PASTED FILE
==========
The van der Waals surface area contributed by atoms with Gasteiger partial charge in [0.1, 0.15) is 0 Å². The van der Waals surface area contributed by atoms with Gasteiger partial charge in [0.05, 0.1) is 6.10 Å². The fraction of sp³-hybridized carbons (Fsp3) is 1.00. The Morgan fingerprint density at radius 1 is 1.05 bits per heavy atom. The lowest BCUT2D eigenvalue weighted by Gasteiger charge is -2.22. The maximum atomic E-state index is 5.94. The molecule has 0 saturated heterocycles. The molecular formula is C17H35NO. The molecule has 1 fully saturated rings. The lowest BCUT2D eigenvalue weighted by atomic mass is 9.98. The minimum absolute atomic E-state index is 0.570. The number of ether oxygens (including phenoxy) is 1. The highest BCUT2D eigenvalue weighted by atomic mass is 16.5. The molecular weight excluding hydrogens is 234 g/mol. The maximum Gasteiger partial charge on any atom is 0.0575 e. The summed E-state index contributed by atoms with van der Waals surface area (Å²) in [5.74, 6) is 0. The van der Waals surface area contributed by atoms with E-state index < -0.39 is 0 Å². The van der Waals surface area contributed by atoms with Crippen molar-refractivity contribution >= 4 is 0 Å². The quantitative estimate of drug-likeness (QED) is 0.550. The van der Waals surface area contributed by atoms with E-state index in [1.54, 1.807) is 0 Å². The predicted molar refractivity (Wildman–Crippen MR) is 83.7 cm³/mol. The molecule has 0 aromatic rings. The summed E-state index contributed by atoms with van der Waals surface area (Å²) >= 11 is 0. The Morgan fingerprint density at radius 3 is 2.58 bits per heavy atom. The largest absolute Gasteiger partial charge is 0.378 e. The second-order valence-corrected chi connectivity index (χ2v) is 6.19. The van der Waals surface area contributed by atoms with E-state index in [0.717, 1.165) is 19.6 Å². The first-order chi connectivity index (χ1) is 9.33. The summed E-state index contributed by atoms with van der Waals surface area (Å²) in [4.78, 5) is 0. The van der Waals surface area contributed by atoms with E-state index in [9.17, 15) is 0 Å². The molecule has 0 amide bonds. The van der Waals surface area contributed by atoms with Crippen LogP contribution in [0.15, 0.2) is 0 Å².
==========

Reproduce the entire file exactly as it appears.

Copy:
The van der Waals surface area contributed by atoms with Gasteiger partial charge in [0.1, 0.15) is 0 Å². The van der Waals surface area contributed by atoms with Gasteiger partial charge in [0.05, 0.1) is 6.10 Å². The fraction of sp³-hybridized carbons (Fsp3) is 1.00. The Morgan fingerprint density at radius 1 is 1.05 bits per heavy atom. The lowest BCUT2D eigenvalue weighted by Gasteiger charge is -2.22. The maximum atomic E-state index is 5.94. The molecule has 0 saturated heterocycles. The molecular formula is C17H35NO. The molecule has 1 fully saturated rings. The lowest BCUT2D eigenvalue weighted by atomic mass is 9.98. The minimum absolute atomic E-state index is 0.570. The number of ether oxygens (including phenoxy) is 1. The highest BCUT2D eigenvalue weighted by atomic mass is 16.5. The molecular weight excluding hydrogens is 234 g/mol. The maximum Gasteiger partial charge on any atom is 0.0575 e. The summed E-state index contributed by atoms with van der Waals surface area (Å²) in [5.74, 6) is 0. The van der Waals surface area contributed by atoms with E-state index < -0.39 is 0 Å². The van der Waals surface area contributed by atoms with Crippen molar-refractivity contribution >= 4 is 0 Å². The quantitative estimate of drug-likeness (QED) is 0.550. The van der Waals surface area contributed by atoms with E-state index in [1.54, 1.807) is 0 Å². The predicted molar refractivity (Wildman–Crippen MR) is 83.7 cm³/mol. The molecule has 0 aromatic rings. The summed E-state index contributed by atoms with van der Waals surface area (Å²) >= 11 is 0. The Morgan fingerprint density at radius 3 is 2.58 bits per heavy atom. The largest absolute Gasteiger partial charge is 0.378 e. The second-order valence-corrected chi connectivity index (χ2v) is 6.19. The van der Waals surface area contributed by atoms with E-state index in [0.717, 1.165) is 19.6 Å². The first-order chi connectivity index (χ1) is 9.33. The summed E-state index contributed by atoms with van der Waals surface area (Å²) in [4.78, 5) is 0. The van der Waals surface area contributed by atoms with E-state index in [9.17, 15) is 0 Å². The molecule has 0 amide bonds. The van der Waals surface area contributed by atoms with Crippen LogP contribution in [0.15, 0.2) is 0 Å².